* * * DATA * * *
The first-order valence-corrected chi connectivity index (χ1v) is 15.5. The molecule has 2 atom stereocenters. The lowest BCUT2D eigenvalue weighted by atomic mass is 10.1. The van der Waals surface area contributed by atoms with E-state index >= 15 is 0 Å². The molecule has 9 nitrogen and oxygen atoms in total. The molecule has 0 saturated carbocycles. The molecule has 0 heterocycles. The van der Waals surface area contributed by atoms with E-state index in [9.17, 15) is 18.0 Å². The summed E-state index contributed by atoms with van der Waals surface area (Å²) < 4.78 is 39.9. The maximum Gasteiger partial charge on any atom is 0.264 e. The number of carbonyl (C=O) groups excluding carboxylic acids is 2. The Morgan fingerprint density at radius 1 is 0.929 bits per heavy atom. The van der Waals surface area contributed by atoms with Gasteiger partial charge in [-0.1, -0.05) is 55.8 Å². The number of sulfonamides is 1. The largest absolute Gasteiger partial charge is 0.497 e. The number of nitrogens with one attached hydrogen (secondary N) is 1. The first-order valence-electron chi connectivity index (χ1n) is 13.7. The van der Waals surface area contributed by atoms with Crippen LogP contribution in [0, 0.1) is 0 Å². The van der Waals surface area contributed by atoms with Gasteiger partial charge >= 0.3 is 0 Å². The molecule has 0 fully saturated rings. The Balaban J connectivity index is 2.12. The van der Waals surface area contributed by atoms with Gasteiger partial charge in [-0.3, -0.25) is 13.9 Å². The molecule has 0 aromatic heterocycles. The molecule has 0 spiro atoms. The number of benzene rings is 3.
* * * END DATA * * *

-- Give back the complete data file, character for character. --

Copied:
The first-order valence-corrected chi connectivity index (χ1v) is 15.5. The molecule has 2 atom stereocenters. The lowest BCUT2D eigenvalue weighted by atomic mass is 10.1. The van der Waals surface area contributed by atoms with E-state index >= 15 is 0 Å². The molecule has 9 nitrogen and oxygen atoms in total. The molecule has 0 saturated carbocycles. The molecule has 0 heterocycles. The van der Waals surface area contributed by atoms with E-state index in [9.17, 15) is 18.0 Å². The summed E-state index contributed by atoms with van der Waals surface area (Å²) < 4.78 is 39.9. The maximum Gasteiger partial charge on any atom is 0.264 e. The number of carbonyl (C=O) groups excluding carboxylic acids is 2. The Morgan fingerprint density at radius 1 is 0.929 bits per heavy atom. The van der Waals surface area contributed by atoms with Gasteiger partial charge in [-0.1, -0.05) is 55.8 Å². The number of sulfonamides is 1. The largest absolute Gasteiger partial charge is 0.497 e. The number of nitrogens with one attached hydrogen (secondary N) is 1. The first-order valence-electron chi connectivity index (χ1n) is 13.7. The van der Waals surface area contributed by atoms with Crippen LogP contribution in [0, 0.1) is 0 Å². The van der Waals surface area contributed by atoms with Gasteiger partial charge >= 0.3 is 0 Å². The molecule has 0 fully saturated rings. The Balaban J connectivity index is 2.12. The van der Waals surface area contributed by atoms with Gasteiger partial charge in [-0.3, -0.25) is 13.9 Å². The molecule has 0 aromatic heterocycles. The molecule has 0 spiro atoms. The number of benzene rings is 3.